Maldives step’s back into autocracy

Maldives step’s back into autocracy

The Maldives example frames the problems of any transition to democracy, and also outlines the limitations of international pressure.

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By Sean Mowbray

Marking the end of Maumoon Abdul Gamoon’s 30 year long ‘sultanate’ and the victory of journalist Mohamed ‘Anni’ Nasheed in the country’s first democratic election, 2008 was a momentous occasion for the Maldives. Fast forward seven years and the island nation stands on the brink of returning to the long, dark night of authoritarianism.

On the first of May, May Day world over, Maldivians descended upon the capital Male in droves. Hundreds travelled from the distant atolls to protest against the continued imprisonment of Nasheed, jailed for the arrest of the Chief Justice in 2012.

Chief Justice Abdulla Mohamed, appointed by Gayoom, was investigated for blocking attempts to bring members of the old regimes to justice but the charges didn’t stick. Nasheed reacted by ordering the arrest of the chief justice. It was to be Nasheed’s downfall.

The pro-Gayoom forces and Nasheed’s opponents scented blood. Lacking a warrant the arrest was deemed arbitrary. Amnesty International released a statement calling for the judge to be released or charged.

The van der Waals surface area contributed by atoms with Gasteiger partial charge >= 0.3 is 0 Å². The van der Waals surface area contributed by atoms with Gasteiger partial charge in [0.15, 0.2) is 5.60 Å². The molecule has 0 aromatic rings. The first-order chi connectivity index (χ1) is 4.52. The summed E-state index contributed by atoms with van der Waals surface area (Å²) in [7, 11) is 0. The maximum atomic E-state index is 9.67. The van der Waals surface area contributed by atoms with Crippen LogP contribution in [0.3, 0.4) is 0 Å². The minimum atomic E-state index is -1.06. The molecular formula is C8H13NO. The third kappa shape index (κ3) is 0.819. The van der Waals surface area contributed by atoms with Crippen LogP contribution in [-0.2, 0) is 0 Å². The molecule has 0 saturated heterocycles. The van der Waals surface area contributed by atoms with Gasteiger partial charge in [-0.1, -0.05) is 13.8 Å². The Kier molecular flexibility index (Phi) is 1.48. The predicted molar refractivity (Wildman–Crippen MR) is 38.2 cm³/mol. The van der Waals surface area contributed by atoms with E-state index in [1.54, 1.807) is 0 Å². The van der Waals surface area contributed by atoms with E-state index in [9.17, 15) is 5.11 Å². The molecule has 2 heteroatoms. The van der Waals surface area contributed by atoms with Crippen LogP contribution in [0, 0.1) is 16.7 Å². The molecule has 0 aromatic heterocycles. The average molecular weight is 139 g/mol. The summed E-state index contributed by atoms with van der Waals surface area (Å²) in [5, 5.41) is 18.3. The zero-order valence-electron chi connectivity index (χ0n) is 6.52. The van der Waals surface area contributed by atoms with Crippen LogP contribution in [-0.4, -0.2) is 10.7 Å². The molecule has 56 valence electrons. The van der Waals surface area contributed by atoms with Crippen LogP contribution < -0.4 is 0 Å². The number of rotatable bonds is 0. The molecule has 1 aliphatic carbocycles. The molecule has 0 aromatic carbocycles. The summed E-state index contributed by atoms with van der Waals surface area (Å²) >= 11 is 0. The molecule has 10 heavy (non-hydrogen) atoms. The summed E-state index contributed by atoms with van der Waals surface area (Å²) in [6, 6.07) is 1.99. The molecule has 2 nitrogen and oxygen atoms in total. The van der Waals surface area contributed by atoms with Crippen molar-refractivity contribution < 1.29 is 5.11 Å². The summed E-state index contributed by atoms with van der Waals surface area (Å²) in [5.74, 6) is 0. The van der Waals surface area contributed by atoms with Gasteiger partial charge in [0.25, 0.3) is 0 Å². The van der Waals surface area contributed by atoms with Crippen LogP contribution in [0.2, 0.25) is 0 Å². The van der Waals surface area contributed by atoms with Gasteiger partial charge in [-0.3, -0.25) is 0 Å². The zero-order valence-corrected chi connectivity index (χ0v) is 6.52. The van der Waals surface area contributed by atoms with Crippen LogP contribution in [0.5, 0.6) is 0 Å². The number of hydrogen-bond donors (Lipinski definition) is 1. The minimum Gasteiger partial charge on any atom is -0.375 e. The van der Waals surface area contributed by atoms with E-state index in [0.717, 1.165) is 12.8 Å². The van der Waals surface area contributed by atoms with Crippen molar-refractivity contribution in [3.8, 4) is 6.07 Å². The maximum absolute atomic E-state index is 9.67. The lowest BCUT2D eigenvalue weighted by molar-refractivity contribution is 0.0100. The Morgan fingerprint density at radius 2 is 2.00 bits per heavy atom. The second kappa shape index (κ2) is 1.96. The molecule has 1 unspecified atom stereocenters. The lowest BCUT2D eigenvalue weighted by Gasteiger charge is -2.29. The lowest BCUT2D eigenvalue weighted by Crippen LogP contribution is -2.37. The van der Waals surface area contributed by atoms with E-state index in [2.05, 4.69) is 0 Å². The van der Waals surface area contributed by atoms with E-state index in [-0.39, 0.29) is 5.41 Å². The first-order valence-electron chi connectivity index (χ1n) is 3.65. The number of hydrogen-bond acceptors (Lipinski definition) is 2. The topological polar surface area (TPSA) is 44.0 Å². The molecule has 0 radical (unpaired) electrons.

Nasheed was later sentenced to thirteen years in prison for the arrest.

Supporters of his Maldivian Democratic Party (MDP) claim they are nothing but trumped up charges aimed at removing an obstacle to the ruling government’s power. This view is supported somewhat by the UN human rights office which denounced the trial as “vastly unfair, arbitrary and disproportionate” and claimed it was overseen by a judiciary wielding “incredible discretionary powers.”

On May Day protesters marched through the streets and congregated at the Artificial Beach in the capital. Joy mixed with a profound fear hung in the air. Days previously the Government’s education minister declared ominously “our security forces will be ready.”

It turned out to be a very real assertion as it was marked by violence from both sides. Two police officers were flown overseas due to the severity of the injuries they sustained and according to minivannews protesters were subjected to tear gas, beaten with batons, shot with stun guns and dragged from their homes.

As the protest quietened down and the crowds dispersed the opposition leaders who organised the event were rounded up and arrested. In all nearly 200 were detained on the night. There have been accusations that protesters, many on remand for 15 days, have been beaten while in custody.

International condemnation has quickly followed. “We’ve seen even now how regrettably there are troubling signs that democracy is under threat in the Maldives,” US Secretary of State John Kerry commented while in Sri Lanka, “where the former president Nasheed has been imprisoned without due process,” Recently, the EU passed a motion through its parliament raising concern at the troubling resurgence of authoritarianism in the Maldives and advised member states to announce travel advisory warnings to their citizens on account of human rights concerns.